Lucy Hunter is a second-year PhD candidate in the History of Art at Yale University. She co-directs Where, an experimental gallery in Brooklyn that has been featured in ArtForum, The New Yorker, and ArtReview. Her written work has appeared in the Brooklyn Rail, Interventions, and Periscope. Lucy graduated summa cum laude from Barnard College in 2012, where she received the Ethel Stone Lefrak prize for excellence in the arts and the Virginia B. Wright Art History Prize.
Kathryn Mammel is a third-year J.D. candidate at Yale Law School. As an undergraduate at Dartmouth College (A.B. 2011), Kathryn developed a keen interest in cultural heritage law and the overlap of art and law more generally while studying classical archaeology, excavating in the ancient marketplace of Athens, and traveling broadly in Greece. As an intern at the Supreme Court of the United States (where she later returned as a full-time employee before law school), Kathryn had the great pleasure of working at the intersection of the fields of art and law in the Office of the Curator, which preserves and exhibits the art and historical artifacts of the Supreme Court and its justices. In Summer 2014, Kathryn worked on the valiant (if unsuccessful) opposition to the Corcoran Museum cy pres petition on behalf of students, faculty and staff of the Corcoran Museum as a summer associate in the D.C. office of Gibson Dunn & Crutcher, where she will return after graduation as a full-time associate.
Leah Motzkin is a junior American Studies major at Yale University concentrating on the artistic expression of immigrant groups. For her thesis, she intends to study performance art around the US/Mexico border and border crossing in order to explore identity created partially by immigration policy. She is a gallery guide at the Yale University Art Gallery, leading tours exploring cultural hybridity within individual objects. She spent the past summer working at Fox Sports in production and on a documentary about Stephen Spielberg. She also works as a performer and researcher in the Canine Cognition Center at Yale.
Alexandra Perloff-Giles is a JD candidate at Yale Law School. She earned a BA in History of Art and Architecture at Harvard University, where she wrote her thesis under the supervision of Benjamin Buchloh and her MA in Contemporary Art and Its Exhibition at the Sorbonne. Before law school, she was the director of Prépa US Studies at the American University of Paris and organized art exhibitions as a member of the Cartel de Kunst curatorial collective. She has also worked at the Whitney Museum of American Art, the International Council of Museums, the Fonds National d'Art Contemporain, and Immanence (an artist-run exhibition space), and has contributed to a variety of publications including Artforum.com. She is interested in intersections of law and the visual arts.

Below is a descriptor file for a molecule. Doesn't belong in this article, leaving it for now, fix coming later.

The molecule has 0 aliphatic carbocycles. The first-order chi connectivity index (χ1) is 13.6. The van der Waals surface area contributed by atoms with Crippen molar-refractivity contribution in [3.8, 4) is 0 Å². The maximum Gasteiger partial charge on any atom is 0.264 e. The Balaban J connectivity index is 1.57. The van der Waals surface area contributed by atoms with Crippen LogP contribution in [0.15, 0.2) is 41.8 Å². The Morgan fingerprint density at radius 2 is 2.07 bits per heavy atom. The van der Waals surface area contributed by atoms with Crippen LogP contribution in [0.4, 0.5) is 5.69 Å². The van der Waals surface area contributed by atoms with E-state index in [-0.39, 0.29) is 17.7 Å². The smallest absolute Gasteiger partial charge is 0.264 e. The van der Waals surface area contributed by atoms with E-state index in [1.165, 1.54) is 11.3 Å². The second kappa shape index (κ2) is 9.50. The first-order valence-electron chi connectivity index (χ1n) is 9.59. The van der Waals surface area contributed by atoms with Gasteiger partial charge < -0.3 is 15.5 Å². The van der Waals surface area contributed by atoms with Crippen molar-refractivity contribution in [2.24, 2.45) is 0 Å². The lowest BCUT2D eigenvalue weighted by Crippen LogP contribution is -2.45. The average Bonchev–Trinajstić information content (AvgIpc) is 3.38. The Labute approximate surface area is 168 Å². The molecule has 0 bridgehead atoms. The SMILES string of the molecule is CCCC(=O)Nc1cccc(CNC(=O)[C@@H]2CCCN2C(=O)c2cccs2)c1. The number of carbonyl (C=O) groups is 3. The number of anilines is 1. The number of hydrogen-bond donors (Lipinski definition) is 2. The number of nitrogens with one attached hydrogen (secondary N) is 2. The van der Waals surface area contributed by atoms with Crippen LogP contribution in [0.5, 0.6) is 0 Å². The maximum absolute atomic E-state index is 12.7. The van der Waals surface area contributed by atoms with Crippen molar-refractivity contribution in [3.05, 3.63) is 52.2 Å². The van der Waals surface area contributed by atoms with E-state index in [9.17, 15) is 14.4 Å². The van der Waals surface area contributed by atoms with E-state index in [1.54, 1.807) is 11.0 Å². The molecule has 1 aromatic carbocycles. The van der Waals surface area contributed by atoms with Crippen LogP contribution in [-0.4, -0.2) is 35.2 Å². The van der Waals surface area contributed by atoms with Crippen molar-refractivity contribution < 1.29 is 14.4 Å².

Ria Roberts is a designer based in New Haven, CT, currently completing her MFA at Yale University. She is founder of Medium Cool, a design fair in Chicago. In January of 2014, she founded Leisure Press, an imprint dedicated to critical investigation of what is produced and consumed during free time. She has worked with The Museum of Contemporary Art Chicago, the Yale University Art Gallery, The Yale Entrepreneurial Institute, and Summer Forum, among others.
Caroline Sydney is a junior humanities major at Yale University studying patterns, repetition, the set and the serial. She is currently the Prints and Drawings Nancy Horton Bartels Scholar at the Yale University Art Gallery assisting with the 2016 exhibition, Italy in the Age of the Grand Tour: Masterworks from the Arthur Ross Foundation, and worked on the 2014 exhibition, Other Primary Structures, as a Blanksteen Fellow at the Jewish Museum. She is an associate editor at The New Journal and leads tours at the Yale University Art Gallery on both metal and math
Richard Tao is currently a third-year student at Yale Law School. Originally from Detroit, Michigan and a Paul and Daisy Soros Fellow, his interests lie at the intersection of government and finance. Among his public sector experiences include stints at the Detroit Mayor's Office, the Federal Trade Commission, and the U.S. Attorney's Office for the Southern District of New York. Simultaneously, he has also spent time at McKinsey & Co. and Goldman Sachs, in addition to having worked throughout law school at an investment management firm based in NY with $2bn in assets under management.